Overall, HIV prevalence and testing rates in the U.S. have remained stable over the past 20 years, but certain subgroups saw significant changes, researchers reported in Journal of Acquired Immune Deficiency Syndromes.
They analyzed data from the National Health & Nutrition Examination Surveys, which were administered to a sample of US households in five four-year cycles from 1999 to 2018 and included an HIV test. A total of 29,020 participants 18 to 49 years old were tested for HIV, and 34,092 people 18 to 59 years old reported whether they had been previously tested for the virus.
During the 2009-2018 survey cycle, 91 participants tested positive for HIV, a prevalence rate of 0.41%. Of those individuals, 46% indicated in a subsequent survey that they had recently taken an antiretroviral medication, and 84% reported having been previously tested for HIV. (The study authors noted that recommendations updated in 2006 by the Centers for Disease Control and Prevention set a testing rate target of 90% for people living with HIV by 2020; 84% falls just shy of that goal.)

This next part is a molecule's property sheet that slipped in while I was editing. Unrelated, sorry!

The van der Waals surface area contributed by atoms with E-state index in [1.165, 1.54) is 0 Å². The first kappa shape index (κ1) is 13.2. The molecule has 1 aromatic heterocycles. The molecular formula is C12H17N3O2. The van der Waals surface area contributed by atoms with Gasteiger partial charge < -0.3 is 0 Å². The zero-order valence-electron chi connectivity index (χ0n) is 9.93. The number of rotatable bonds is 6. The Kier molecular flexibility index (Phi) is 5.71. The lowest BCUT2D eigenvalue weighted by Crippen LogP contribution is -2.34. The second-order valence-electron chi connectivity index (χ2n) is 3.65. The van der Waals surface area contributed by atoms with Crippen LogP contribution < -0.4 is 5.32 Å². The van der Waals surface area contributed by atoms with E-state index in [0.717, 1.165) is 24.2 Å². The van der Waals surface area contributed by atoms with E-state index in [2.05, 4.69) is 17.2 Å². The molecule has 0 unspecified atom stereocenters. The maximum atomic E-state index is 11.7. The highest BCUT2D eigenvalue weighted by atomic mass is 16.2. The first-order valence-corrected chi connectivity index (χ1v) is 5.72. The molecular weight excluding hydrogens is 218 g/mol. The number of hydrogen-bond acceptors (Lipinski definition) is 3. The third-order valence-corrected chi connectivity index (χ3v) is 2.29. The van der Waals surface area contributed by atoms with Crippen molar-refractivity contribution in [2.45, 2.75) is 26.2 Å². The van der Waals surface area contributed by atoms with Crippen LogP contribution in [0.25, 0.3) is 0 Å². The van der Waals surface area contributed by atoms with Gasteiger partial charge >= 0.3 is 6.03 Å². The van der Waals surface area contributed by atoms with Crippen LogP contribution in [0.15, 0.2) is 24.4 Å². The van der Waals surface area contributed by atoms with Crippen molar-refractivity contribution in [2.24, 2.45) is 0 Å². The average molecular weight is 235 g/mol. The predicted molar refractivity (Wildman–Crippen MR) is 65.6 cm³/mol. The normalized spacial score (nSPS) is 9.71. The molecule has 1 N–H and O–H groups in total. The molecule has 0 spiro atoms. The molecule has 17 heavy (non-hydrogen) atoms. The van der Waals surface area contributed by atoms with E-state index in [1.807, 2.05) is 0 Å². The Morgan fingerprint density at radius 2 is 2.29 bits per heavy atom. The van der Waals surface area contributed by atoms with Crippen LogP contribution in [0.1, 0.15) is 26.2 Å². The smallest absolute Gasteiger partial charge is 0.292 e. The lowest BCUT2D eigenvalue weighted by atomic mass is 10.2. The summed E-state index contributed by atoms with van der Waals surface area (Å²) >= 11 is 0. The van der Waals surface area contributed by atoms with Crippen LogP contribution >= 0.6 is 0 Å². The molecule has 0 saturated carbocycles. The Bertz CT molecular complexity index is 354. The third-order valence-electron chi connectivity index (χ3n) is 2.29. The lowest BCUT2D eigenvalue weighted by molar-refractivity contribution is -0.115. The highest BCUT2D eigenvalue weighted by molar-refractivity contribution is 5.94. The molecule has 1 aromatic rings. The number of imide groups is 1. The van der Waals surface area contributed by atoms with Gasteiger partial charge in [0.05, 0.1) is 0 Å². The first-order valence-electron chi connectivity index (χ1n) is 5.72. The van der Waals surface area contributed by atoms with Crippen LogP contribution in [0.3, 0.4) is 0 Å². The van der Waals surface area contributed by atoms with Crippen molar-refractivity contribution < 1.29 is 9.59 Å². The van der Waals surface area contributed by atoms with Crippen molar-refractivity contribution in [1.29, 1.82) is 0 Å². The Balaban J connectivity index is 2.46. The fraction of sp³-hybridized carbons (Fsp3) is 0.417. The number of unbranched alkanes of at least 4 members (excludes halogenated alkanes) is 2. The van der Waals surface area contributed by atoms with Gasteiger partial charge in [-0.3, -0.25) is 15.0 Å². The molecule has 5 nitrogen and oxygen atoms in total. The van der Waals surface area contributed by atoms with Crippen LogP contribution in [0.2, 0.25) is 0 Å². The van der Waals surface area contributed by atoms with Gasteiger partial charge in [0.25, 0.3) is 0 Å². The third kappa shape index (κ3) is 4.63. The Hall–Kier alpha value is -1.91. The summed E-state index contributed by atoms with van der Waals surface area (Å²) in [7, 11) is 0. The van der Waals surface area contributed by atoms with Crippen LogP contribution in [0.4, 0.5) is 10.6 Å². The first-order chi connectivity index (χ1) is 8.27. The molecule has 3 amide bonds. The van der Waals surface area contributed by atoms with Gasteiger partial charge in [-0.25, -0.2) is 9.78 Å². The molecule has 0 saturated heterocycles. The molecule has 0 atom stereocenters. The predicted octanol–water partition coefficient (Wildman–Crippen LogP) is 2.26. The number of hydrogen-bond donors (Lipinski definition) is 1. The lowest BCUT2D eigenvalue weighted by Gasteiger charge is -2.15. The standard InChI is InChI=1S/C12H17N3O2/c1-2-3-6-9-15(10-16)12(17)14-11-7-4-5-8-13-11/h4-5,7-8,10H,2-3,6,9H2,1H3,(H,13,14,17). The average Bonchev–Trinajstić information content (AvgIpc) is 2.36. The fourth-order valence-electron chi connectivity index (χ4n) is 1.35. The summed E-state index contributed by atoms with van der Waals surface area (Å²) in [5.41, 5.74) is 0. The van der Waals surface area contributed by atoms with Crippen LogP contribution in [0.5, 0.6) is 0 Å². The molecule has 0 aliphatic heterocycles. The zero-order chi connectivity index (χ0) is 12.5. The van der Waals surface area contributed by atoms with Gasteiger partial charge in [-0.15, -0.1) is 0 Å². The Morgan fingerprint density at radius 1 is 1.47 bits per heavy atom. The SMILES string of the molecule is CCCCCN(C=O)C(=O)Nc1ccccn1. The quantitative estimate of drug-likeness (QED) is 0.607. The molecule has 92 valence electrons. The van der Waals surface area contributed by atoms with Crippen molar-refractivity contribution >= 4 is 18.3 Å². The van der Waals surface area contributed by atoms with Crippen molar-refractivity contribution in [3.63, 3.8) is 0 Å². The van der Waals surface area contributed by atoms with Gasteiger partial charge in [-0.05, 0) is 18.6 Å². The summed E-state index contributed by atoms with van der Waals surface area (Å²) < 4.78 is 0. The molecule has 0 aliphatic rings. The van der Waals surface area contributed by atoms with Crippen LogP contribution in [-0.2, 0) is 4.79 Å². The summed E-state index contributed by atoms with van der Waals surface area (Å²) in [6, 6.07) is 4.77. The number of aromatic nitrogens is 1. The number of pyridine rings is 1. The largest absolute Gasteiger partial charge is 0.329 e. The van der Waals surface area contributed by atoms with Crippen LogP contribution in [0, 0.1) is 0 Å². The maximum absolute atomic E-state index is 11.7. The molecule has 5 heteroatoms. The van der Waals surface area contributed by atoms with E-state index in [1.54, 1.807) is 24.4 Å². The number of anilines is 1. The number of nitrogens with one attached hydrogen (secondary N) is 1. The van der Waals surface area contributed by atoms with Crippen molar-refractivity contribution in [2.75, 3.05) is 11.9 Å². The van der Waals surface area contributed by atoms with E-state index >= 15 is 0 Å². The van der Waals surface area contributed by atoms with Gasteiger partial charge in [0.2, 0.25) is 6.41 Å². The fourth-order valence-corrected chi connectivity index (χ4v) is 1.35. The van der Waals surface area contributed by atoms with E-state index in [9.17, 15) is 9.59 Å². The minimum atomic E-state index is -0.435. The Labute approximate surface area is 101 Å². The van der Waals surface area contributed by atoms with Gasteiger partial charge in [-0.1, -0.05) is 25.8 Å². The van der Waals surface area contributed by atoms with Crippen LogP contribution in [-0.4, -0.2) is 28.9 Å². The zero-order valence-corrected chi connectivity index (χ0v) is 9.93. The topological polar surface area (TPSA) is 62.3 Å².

HIV testing rates and seroconversions both declined among younger adults (18 to 39 years old), while testing increased among older participants (40 to 59 years old). Testing rates rose among women and Black participants, while seroconversion rates declined; no other notable changes in demographic trends were seen in the study. Overall disparities continued to persist by sex (with men far more likely to test positive than women, but also less likely to report being tested) and race (with people classified as “non-Hispanic Black” people having much higher rates of HIV testing and diagnosis than people classified as “non-Hispanic white,” “Hispanic,” and “non-Black”).
There are several limitations to the data: the sampling method excluded people experiencing homelessness and other marginalized groups, few participants reported injection drug use, few Latinx people were included, and few people tested positive for HIV.